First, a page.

Superbug — the term is scary for a reason! In fact, there’s a “superbug” strain of gonorrhea discovered in Japan that is immune to known forms of treatment for the sexually transmitted disease. This new superbug, dubbed H041, has actually evolved to a point where previous forms of antibiotics have no effect on it whatsoever. Each generation of gonorrhea gets gradually stronger and develops a resistance to antibiotics. Since this latest strain is immune to all previous forms, it gets labeled a superbug, and if an antibiotic that can treat it cannot be found, it may pose a serious health threat.
According to The Centers for Disease Control and Prevention, gonorrhea is “caused by Neisseria gonorrhoeae, a bacterium that can grow and multiply easily in the warm, moist areas of the reproductive tract, including the cervix (opening to the womb), uterus (womb), and fallopian tubes (egg canals) in women, and in the urethra (urine canal) in women and men. The bacterium can also grow in the mouth, throat, eyes and anus.” In short, anyone who is sexually active is at risk for contracting this STD; those who have the highest risk are sexually active teenagers, young adults and African Americans, who have the highest reports of gonorrhea in the United States.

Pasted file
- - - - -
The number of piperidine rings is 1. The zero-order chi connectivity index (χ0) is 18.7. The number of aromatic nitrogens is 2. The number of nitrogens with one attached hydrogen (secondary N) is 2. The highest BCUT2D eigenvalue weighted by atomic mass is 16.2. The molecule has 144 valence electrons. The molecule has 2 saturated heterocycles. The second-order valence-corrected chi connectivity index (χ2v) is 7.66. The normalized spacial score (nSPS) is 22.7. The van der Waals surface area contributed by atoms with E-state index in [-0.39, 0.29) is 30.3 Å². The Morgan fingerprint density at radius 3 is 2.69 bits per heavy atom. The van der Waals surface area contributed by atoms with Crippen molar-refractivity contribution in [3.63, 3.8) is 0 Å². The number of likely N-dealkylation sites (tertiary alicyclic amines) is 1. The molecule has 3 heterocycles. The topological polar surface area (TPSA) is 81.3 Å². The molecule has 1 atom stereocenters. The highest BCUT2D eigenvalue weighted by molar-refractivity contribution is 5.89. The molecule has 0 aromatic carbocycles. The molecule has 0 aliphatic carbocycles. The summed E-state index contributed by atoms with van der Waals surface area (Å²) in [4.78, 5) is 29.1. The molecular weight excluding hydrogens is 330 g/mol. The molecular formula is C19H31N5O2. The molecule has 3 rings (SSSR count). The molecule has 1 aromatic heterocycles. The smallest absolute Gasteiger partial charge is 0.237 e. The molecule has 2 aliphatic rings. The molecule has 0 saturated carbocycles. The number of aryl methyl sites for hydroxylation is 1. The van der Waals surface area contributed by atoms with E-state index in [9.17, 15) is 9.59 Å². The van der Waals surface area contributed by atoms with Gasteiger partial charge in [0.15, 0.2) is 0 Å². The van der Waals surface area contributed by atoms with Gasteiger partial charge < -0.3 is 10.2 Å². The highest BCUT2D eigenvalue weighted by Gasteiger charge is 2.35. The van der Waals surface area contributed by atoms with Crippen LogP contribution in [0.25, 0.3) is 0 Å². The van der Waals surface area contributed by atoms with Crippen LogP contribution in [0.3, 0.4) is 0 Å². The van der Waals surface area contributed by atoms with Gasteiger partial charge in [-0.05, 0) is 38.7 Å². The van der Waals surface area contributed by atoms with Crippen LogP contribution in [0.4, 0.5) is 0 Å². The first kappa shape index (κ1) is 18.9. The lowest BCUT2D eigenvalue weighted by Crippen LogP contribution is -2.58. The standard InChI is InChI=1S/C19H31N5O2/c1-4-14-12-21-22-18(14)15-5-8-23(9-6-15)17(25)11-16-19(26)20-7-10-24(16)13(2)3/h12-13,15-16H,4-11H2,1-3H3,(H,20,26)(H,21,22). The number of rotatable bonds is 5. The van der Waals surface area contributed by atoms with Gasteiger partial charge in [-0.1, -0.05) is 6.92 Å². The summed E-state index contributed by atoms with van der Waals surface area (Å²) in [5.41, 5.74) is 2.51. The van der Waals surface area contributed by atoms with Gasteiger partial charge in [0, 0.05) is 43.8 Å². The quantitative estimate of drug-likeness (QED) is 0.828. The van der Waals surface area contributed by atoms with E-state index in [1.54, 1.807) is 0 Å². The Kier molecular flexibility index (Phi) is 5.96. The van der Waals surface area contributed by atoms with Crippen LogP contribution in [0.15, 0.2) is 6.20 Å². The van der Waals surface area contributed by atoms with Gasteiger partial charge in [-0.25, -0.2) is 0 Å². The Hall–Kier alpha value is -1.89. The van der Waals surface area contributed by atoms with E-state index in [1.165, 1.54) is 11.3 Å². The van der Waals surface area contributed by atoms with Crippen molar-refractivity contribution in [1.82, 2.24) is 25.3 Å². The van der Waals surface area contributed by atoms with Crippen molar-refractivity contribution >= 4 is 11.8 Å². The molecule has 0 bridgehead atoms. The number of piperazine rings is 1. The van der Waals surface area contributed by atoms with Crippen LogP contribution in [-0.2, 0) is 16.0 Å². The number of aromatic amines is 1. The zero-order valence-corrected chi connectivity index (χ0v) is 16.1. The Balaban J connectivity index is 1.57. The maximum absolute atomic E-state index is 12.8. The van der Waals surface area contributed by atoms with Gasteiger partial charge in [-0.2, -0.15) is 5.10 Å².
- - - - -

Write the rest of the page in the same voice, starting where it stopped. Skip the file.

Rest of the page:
Since there is no cure immediately available, should the superbug make its way to America, your best bet is to practice safe sex. This might mean asking a partner about his sexual background, even if you think you know him very well. In fact, friends with benefits might inadvertently steer you wrong since you are less likely to be vigilant about wearing a condom with a friend or asking if a friend has been tested, leading to the potential spread of sexually transmitted diseases. Regular checkups are also another smart way to avoid trouble with STDs. If you are unsure where there is a health center in your area, this webpage will help you find one.